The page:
Saturday, September 1, 2012

Retirement Medicine — Cures in the Pantry

There’s an article going around the Internet titled “A Great Alternative to Taking Medication! 20 Painkillers in Your Kitchen.” Several of these “painkillers” should be familiar to most of you; some are more unusual.

I’ve combed through the list to find ones that should be useful to retirees. I skipped over the treatment for PMS (yoghurt) and endometrial pain (oats). I focused instead on the ones that address my own problems and those of my fellow retirees.

Here’s your shopping list of cures to keep at the ready for ailments that you’re sure to suffer at some point in your retirement:
Ginger (fresh or dried), Cloves, Turmeric, Garlic, Cider Vinegar, Peppermint Oil, Horseradish, Pineapple, Blueberries, and
Mango Ice Cream

Let’s start with something simple and familiar—cloves. We’ve all heard that oil of clove relieves a toothache. I read that if you chew on a teaspoonful of whole cloves, you can reduce gum inflammation. When I was at Colgate-Palmolive, I worked on toothpaste that targeted gingivitis. So, I felt compelled to check out this clove thing. After a half hour chomping on clove stems, all I had to show for my trouble was lacerations on the inside of my mouth.

Another familiar kitchen wonder is garlic. I was surprised to learn that dropping garlic oil into your ear can cure an earache. Anyone familiar with pop culture knows the real reason for the run on garlic at farmers’ markets. It wards off vampires, zombies and other evils. I remember bringing a chunk of garlic with me to The Exorcist, just in case. I’m happy to report that I was no more full of the devil when I left the theater than when I went in. I guess the garlic worked.

A curious prescriptive is the use of cider vinegar to relieve heartburn. I’ve heard of “hair of the dog” to cure a hangover, but something acidic to prevent acid? That seems counter-intuitive. I’m more comfortable with the notion of using pineapple (another pantry must-have) to aid digestion.

My favorite piece of new information is that horseradish helps drain the sinuses, a major chronic health issue. I love horseradish and I hate my clogged sinuses. I’m just masochistic enough to tolerate that nasal zing so I can breathe more easily. It’s no surprise that the research on this came out of Germany, a country known for sucking it up in the name of superiority. One detail I initially overlooked: you’re supposed to ingest the horseradish, not put it up your nose.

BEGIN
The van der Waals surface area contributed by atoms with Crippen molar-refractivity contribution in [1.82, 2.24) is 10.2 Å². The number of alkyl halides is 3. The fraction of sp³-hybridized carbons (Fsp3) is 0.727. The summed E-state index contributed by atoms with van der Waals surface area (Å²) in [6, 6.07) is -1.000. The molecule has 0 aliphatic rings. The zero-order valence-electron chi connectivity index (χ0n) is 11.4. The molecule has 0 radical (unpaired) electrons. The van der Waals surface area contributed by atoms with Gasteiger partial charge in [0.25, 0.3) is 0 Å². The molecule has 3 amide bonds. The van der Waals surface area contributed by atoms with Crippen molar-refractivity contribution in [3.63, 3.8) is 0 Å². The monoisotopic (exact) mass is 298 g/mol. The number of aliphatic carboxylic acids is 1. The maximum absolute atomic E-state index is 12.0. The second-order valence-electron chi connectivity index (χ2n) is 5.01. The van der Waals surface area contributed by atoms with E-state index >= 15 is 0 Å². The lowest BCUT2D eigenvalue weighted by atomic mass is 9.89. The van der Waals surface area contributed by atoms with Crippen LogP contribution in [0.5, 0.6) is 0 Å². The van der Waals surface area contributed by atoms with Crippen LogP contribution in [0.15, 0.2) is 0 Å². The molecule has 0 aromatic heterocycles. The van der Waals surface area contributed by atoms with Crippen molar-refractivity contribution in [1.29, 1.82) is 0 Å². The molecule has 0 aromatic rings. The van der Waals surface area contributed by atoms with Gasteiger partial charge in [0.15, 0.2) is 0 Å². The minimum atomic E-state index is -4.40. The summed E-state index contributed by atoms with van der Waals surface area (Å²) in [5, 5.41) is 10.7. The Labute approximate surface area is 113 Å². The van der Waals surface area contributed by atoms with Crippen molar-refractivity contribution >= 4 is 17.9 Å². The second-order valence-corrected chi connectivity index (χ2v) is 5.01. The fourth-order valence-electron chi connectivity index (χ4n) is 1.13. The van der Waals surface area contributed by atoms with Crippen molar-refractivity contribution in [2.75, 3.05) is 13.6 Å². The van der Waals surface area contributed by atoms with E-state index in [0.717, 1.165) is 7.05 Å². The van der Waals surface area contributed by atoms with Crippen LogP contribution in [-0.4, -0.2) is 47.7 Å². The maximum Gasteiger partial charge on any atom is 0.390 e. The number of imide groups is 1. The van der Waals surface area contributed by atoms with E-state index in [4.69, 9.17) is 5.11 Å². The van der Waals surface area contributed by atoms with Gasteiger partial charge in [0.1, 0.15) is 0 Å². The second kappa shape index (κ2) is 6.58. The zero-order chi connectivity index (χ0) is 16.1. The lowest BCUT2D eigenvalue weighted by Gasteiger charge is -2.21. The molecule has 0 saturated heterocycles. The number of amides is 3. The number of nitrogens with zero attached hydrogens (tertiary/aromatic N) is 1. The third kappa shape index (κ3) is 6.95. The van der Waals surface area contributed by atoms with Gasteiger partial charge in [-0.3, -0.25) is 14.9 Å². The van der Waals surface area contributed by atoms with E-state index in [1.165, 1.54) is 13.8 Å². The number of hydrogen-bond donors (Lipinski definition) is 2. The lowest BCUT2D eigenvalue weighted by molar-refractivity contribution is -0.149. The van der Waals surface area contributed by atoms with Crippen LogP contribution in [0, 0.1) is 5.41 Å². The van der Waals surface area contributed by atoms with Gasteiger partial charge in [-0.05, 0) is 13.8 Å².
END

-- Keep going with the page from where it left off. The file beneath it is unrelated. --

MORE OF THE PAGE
The Internet article offers two treatments for muscle pain. It suggests soaking in a tub of warm water with peppermint oil. I can picture this working, but I think rubbing the aching muscle with peppermint ointment would bring quicker relief. For those reading Fifty Shades of Gray, it might serve some other purposes, as well.

The other muscle reliever cited is ginger. No, not Ginger, the “massage therapist.” I’m talking about ginger, the root that we shave and marinate to enjoy with sushi. You can also eat dried or chopped ginger to get pain relief. Though I’ve never had a massage myself, I’ll bet Ginger’s special skills also work wonders.

The final miracle ingredient in your pantry is turmeric. Well, it may not be in your pantry, but there’s plenty of it in ours. Remember, my husband is Indian. Turmeric supposedly works better than your standard OTC analgesics and NSAIDs for chronic joint pain and inflammation, especially arthritis. Add it to just about any dish you are cooking up on the stove.

Fair warning: turmeric will stain most plastic dishes and containers yellow. Also Formica countertops. You can try to neutralize the color by mixing it with crushed blueberries, but that requires a delicate balance of the two. Otherwise, you wind up with blue stains. Turmeric will also stain your skin yellow, so be sure to wash your fingers thoroughly.

My most memorable experience with this spice occurred outside the kitchen, as part of my nephew’s wedding. As his mother’s brother’s wife, I had a special role. With the help of other women, I bathed him in turmeric as a purifying ritual prior to the marriage ceremony. He wore bathing trunks and stood in his bathtub, while I scrubbed him until he was mustard yellow. No word on what the turmeric did for his joints, but he and his wife now have two adorable daughters.

If you’ve been cross referencing your shopping list, you’re probably wondering where the mango ice cream comes in. That was my own idea. No matter what ails me, I’ve always found that ice cream makes it better. I like to keep well-stocked. You should, too.


Joint Pain Treatment said...

I like this post. Useful treatments are mentioned here. Natural therapies are much effective & have no side effects.

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